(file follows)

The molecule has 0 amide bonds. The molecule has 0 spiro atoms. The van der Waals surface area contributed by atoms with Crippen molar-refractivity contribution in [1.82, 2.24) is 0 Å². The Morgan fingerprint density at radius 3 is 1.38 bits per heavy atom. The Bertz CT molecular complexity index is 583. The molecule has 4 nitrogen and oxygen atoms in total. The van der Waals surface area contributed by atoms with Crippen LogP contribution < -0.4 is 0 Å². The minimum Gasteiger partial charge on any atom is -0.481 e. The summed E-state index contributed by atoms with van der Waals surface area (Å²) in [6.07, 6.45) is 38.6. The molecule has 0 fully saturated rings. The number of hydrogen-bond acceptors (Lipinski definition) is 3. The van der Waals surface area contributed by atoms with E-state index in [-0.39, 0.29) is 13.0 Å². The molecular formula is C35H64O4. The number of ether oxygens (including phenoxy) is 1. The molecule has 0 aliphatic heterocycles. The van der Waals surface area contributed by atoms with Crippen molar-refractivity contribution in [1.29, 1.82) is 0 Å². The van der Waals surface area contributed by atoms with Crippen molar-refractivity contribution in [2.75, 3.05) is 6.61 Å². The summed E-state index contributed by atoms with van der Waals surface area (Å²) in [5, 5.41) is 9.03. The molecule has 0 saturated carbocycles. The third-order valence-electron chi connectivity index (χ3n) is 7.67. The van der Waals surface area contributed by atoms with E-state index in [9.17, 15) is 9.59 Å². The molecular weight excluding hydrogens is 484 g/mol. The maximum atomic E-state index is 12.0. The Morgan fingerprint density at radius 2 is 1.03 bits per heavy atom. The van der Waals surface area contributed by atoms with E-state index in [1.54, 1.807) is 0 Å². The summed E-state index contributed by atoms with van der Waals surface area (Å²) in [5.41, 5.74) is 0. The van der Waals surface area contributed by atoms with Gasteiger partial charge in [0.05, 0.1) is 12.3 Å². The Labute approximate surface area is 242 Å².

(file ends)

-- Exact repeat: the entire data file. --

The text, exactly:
The molecule has 0 amide bonds. The molecule has 0 spiro atoms. The van der Waals surface area contributed by atoms with Crippen molar-refractivity contribution in [1.82, 2.24) is 0 Å². The Morgan fingerprint density at radius 3 is 1.38 bits per heavy atom. The Bertz CT molecular complexity index is 583. The molecule has 4 nitrogen and oxygen atoms in total. The van der Waals surface area contributed by atoms with Crippen LogP contribution < -0.4 is 0 Å². The minimum Gasteiger partial charge on any atom is -0.481 e. The summed E-state index contributed by atoms with van der Waals surface area (Å²) in [6.07, 6.45) is 38.6. The molecule has 0 fully saturated rings. The number of hydrogen-bond acceptors (Lipinski definition) is 3. The van der Waals surface area contributed by atoms with E-state index in [-0.39, 0.29) is 13.0 Å². The molecular formula is C35H64O4. The number of ether oxygens (including phenoxy) is 1. The molecule has 0 aliphatic heterocycles. The van der Waals surface area contributed by atoms with Crippen molar-refractivity contribution in [1.29, 1.82) is 0 Å². The van der Waals surface area contributed by atoms with Crippen molar-refractivity contribution in [2.75, 3.05) is 6.61 Å². The summed E-state index contributed by atoms with van der Waals surface area (Å²) in [5, 5.41) is 9.03. The molecule has 0 saturated carbocycles. The third-order valence-electron chi connectivity index (χ3n) is 7.67. The van der Waals surface area contributed by atoms with E-state index in [9.17, 15) is 9.59 Å². The molecular weight excluding hydrogens is 484 g/mol. The maximum atomic E-state index is 12.0. The Morgan fingerprint density at radius 2 is 1.03 bits per heavy atom. The van der Waals surface area contributed by atoms with E-state index in [1.54, 1.807) is 0 Å². The summed E-state index contributed by atoms with van der Waals surface area (Å²) in [5.41, 5.74) is 0. The van der Waals surface area contributed by atoms with Gasteiger partial charge in [0.05, 0.1) is 12.3 Å². The Labute approximate surface area is 242 Å².